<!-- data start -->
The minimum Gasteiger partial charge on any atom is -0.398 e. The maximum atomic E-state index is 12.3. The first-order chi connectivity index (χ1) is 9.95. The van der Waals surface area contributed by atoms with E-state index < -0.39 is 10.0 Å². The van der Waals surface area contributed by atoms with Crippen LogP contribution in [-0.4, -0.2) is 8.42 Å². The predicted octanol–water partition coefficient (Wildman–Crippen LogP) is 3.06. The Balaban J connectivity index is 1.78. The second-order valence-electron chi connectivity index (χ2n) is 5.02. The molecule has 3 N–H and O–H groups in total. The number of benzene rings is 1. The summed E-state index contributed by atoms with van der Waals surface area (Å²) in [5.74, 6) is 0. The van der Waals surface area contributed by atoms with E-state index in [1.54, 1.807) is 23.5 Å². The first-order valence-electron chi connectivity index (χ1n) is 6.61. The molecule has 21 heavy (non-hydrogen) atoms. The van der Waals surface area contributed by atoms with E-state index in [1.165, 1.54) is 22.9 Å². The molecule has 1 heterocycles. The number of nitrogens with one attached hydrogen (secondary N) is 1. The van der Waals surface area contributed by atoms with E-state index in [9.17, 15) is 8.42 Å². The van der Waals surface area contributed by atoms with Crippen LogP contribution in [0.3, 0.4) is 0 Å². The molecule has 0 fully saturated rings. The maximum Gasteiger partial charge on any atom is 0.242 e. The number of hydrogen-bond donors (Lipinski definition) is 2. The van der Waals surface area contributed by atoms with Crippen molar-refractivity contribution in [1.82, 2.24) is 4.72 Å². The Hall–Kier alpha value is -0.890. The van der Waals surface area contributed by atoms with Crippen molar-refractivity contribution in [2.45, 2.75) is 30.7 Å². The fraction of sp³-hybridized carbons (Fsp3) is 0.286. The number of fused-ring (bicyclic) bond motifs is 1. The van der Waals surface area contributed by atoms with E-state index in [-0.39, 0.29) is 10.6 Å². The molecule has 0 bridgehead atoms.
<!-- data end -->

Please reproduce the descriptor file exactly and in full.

The minimum Gasteiger partial charge on any atom is -0.398 e. The maximum atomic E-state index is 12.3. The first-order chi connectivity index (χ1) is 9.95. The van der Waals surface area contributed by atoms with E-state index < -0.39 is 10.0 Å². The van der Waals surface area contributed by atoms with Crippen LogP contribution in [-0.4, -0.2) is 8.42 Å². The predicted octanol–water partition coefficient (Wildman–Crippen LogP) is 3.06. The Balaban J connectivity index is 1.78. The second-order valence-electron chi connectivity index (χ2n) is 5.02. The molecule has 3 N–H and O–H groups in total. The number of benzene rings is 1. The summed E-state index contributed by atoms with van der Waals surface area (Å²) in [5.74, 6) is 0. The van der Waals surface area contributed by atoms with E-state index in [1.54, 1.807) is 23.5 Å². The first-order valence-electron chi connectivity index (χ1n) is 6.61. The molecule has 21 heavy (non-hydrogen) atoms. The van der Waals surface area contributed by atoms with E-state index in [1.165, 1.54) is 22.9 Å². The molecule has 1 heterocycles. The number of nitrogens with one attached hydrogen (secondary N) is 1. The van der Waals surface area contributed by atoms with E-state index in [9.17, 15) is 8.42 Å². The van der Waals surface area contributed by atoms with Crippen LogP contribution in [0.3, 0.4) is 0 Å². The molecule has 0 fully saturated rings. The maximum Gasteiger partial charge on any atom is 0.242 e. The number of hydrogen-bond donors (Lipinski definition) is 2. The van der Waals surface area contributed by atoms with Crippen molar-refractivity contribution in [1.82, 2.24) is 4.72 Å². The Hall–Kier alpha value is -0.890. The van der Waals surface area contributed by atoms with Crippen molar-refractivity contribution in [2.45, 2.75) is 30.7 Å². The fraction of sp³-hybridized carbons (Fsp3) is 0.286. The number of fused-ring (bicyclic) bond motifs is 1. The van der Waals surface area contributed by atoms with E-state index in [-0.39, 0.29) is 10.6 Å². The molecule has 0 bridgehead atoms.